"If you write FOR a particular market or FOR a particular editor you will often miss the mark. But if you write because your fingers have danced across the keyboard, because a character has tapped you on the shoulder, because a story has settled in your heart, then even if you never sell it you have done the work you were meant to do. And sometime, dear readers, real magic happens." Jane Yolen


Writing Craft Recap for May

2012 is my "learning the writing craft" year. And once a month, generally on the first Thursday of the month, I will share some highlights of what I learned. And here I go.

My main learning opportunity for May was a class on setting I took through Savvy Authors. It was most definitely a worthwhile class - as you'll see below :)

From Setting As Character class at Savvy Authors (instructor was Devon Ellington - recommended):
  • Overuse of dialect can pull the reader from the story - but so can underuse of it.
  • In general, one scene does not include a change of location, timeframe, or character interruption
  • Combining several scenes into one can heighten tension.
  • It's best to sprinkle setting in, rather than dumping.
  •  Emotional geography (created by the history and energy of the lives of the people there) can and should have a big impact on setting.
  • The best way to describe a scene with all five senses is to be hypersensitive to setting in "the real world."
  • The land is a living, breathing entity. Every place has a distinct vibe, built on geography, history, and all the people that inhabit it.  That influences the characters and actions in the story.
  • Often, setting detail does NOT need to come out in the first draft. Layer it in during revision - focus on the plot and characters first.
From the June issue of The Writer:
  • Good writing is the hardest form of thinking (Pat Conroy).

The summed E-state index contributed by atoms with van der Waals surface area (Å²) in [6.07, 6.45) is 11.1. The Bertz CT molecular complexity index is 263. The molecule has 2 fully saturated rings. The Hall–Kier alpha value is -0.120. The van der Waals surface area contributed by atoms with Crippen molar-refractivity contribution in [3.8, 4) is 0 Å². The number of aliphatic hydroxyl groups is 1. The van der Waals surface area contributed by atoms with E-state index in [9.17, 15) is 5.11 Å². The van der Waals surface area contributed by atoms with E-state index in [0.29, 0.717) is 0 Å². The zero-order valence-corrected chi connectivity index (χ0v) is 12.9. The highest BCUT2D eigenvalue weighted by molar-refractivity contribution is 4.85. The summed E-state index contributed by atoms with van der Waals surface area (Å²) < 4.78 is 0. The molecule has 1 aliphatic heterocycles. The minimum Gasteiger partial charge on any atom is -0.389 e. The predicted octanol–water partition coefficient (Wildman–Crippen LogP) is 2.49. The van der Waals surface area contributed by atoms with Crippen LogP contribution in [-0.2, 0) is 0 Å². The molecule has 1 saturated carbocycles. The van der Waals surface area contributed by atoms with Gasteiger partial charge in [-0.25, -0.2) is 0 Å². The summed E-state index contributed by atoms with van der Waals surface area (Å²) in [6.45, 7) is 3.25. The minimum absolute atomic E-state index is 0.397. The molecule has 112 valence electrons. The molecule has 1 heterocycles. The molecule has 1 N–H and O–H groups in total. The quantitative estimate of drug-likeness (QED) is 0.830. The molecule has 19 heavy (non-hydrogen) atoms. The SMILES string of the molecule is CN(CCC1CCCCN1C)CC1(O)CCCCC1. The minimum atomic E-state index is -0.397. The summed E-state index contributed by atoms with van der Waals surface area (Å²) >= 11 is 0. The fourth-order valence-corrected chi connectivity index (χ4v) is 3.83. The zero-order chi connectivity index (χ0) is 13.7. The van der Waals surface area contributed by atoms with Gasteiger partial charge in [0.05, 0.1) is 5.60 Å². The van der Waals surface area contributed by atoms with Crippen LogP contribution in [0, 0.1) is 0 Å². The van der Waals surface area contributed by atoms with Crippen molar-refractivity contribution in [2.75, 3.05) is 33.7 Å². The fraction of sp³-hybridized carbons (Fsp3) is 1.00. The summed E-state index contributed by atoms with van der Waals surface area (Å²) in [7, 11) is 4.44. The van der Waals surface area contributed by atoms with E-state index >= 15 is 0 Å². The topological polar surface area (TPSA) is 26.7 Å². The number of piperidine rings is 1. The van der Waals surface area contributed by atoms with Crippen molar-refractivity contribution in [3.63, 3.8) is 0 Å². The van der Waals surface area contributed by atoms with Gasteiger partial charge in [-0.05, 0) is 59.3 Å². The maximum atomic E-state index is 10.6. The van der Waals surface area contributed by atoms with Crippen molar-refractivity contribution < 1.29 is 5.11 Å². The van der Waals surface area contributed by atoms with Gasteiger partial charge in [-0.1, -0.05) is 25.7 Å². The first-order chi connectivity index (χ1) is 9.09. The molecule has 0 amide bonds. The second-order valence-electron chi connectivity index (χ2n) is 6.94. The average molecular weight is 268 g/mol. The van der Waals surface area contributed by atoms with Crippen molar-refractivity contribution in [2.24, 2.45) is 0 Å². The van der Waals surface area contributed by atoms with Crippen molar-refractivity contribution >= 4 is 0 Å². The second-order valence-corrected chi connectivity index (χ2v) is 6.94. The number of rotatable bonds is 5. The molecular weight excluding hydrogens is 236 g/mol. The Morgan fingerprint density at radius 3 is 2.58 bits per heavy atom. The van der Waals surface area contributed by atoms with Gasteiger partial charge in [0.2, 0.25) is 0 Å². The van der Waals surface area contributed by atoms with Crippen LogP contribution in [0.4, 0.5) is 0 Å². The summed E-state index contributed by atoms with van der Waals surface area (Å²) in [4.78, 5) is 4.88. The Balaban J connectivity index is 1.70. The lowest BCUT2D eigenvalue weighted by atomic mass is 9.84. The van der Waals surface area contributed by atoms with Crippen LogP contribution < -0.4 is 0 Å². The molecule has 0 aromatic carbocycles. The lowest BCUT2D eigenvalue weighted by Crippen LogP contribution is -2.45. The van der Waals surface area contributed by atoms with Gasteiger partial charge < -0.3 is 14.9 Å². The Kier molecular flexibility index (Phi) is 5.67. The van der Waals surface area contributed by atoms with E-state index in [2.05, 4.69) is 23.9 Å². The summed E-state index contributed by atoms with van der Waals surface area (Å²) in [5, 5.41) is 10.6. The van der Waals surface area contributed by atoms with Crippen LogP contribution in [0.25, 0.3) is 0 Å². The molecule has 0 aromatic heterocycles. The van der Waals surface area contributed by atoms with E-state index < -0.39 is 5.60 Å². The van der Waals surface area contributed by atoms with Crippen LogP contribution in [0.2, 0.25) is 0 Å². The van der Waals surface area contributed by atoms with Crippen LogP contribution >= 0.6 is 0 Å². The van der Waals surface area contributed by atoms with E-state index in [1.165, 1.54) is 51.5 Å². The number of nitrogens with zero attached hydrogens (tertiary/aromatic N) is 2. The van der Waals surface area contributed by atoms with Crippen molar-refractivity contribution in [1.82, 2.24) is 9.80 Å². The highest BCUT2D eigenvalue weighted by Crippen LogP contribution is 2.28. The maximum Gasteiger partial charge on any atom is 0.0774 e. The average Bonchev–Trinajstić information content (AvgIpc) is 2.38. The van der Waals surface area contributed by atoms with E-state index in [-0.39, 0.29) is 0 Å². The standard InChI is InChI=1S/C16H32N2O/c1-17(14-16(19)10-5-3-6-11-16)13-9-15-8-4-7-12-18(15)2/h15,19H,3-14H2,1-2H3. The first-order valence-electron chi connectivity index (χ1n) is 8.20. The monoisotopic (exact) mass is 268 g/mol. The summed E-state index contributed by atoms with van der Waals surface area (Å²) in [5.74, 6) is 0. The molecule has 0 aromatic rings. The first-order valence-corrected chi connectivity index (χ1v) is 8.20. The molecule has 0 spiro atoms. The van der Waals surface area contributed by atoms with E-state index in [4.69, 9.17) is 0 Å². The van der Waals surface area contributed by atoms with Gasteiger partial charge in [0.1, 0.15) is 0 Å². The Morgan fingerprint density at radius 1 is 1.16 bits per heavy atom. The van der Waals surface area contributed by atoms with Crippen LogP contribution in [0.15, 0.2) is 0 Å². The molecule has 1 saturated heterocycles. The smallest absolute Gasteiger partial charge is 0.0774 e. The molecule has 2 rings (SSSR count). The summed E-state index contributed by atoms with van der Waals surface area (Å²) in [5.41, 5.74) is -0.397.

• I REALLY wanna read this book.
  • In general, characters are more memorable than plots - so work on them :)
  • You get your ideas by asking yourself what kind of situation you would be happy to sit down and write about every single week for seven or eight months (Maeve Binchy).
  • Travel writers don't need to travel - in fact, some of the best write about the areas where they live.
I hope you learned something as well! Watch this spot next month, where I'll share, among other things, what I've learned from Randy Ingermanson about the Snowflake Method through a free ACFW class.

Questions? Comments? Observations? What was most interesting/helpful to you?

Traveling Rough Roads With God's Strength


  1. In general, characters are more memorable than plots - so work on them.

    Love this bit of information-- I have been overworrying about my plot and maybe this is where I should concentrate!

  2. "Good writing is the hardest form of thinking." Agreed!!!

    Wanted to let you know that you're the winner of Michael's book!!! Please send me an e-mail with your address. I might have it somewhere; not sure. I'll look.



  3. Great tips! Gonna have to email this link to myself so I can add it to my Yahoo "writing tips" file. :) Have a blessed and highly-educatinal weekend.

  4. I enjoyed reading what you learned in May about the craft of writing. You've got some great writing tips and so important for some of us who learned "old school" format, tags, etc. Thanks for sharing!


  5. I look forward to these monthly recaps of writing tips. Thanks for sharing them!

    I think I read the same article in The Writer that you did, about characters being more memorable than plots. But as I think back over my favourite novels, it's the plots that come back first. If I want to describe any of them, I wouldn't describe the characters. I'd say what happened and introduce the characters along the way. A strong character will stay in my mind, but always in the context of his/her story.


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